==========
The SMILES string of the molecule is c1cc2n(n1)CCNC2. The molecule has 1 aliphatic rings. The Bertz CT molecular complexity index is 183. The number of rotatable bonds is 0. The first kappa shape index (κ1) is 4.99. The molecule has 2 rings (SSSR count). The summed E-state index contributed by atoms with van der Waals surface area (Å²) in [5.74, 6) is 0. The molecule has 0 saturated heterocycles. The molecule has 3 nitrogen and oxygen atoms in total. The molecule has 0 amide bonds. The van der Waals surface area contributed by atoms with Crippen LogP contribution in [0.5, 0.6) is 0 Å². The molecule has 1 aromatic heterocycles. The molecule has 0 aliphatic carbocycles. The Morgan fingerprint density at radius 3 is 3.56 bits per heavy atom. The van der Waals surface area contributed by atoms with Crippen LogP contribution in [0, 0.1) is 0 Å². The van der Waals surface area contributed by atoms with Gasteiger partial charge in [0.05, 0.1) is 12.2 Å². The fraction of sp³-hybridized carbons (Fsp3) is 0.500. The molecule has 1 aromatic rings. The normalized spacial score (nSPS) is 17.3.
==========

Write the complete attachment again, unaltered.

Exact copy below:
The SMILES string of the molecule is c1cc2n(n1)CCNC2. The molecule has 1 aliphatic rings. The Bertz CT molecular complexity index is 183. The number of rotatable bonds is 0. The first kappa shape index (κ1) is 4.99. The molecule has 2 rings (SSSR count). The summed E-state index contributed by atoms with van der Waals surface area (Å²) in [5.74, 6) is 0. The molecule has 0 saturated heterocycles. The molecule has 3 nitrogen and oxygen atoms in total. The molecule has 0 amide bonds. The van der Waals surface area contributed by atoms with Crippen LogP contribution in [0.5, 0.6) is 0 Å². The molecule has 1 aromatic heterocycles. The molecule has 0 aliphatic carbocycles. The Morgan fingerprint density at radius 3 is 3.56 bits per heavy atom. The van der Waals surface area contributed by atoms with Crippen LogP contribution in [0, 0.1) is 0 Å². The van der Waals surface area contributed by atoms with Gasteiger partial charge in [0.05, 0.1) is 12.2 Å². The fraction of sp³-hybridized carbons (Fsp3) is 0.500. The molecule has 1 aromatic rings. The normalized spacial score (nSPS) is 17.3.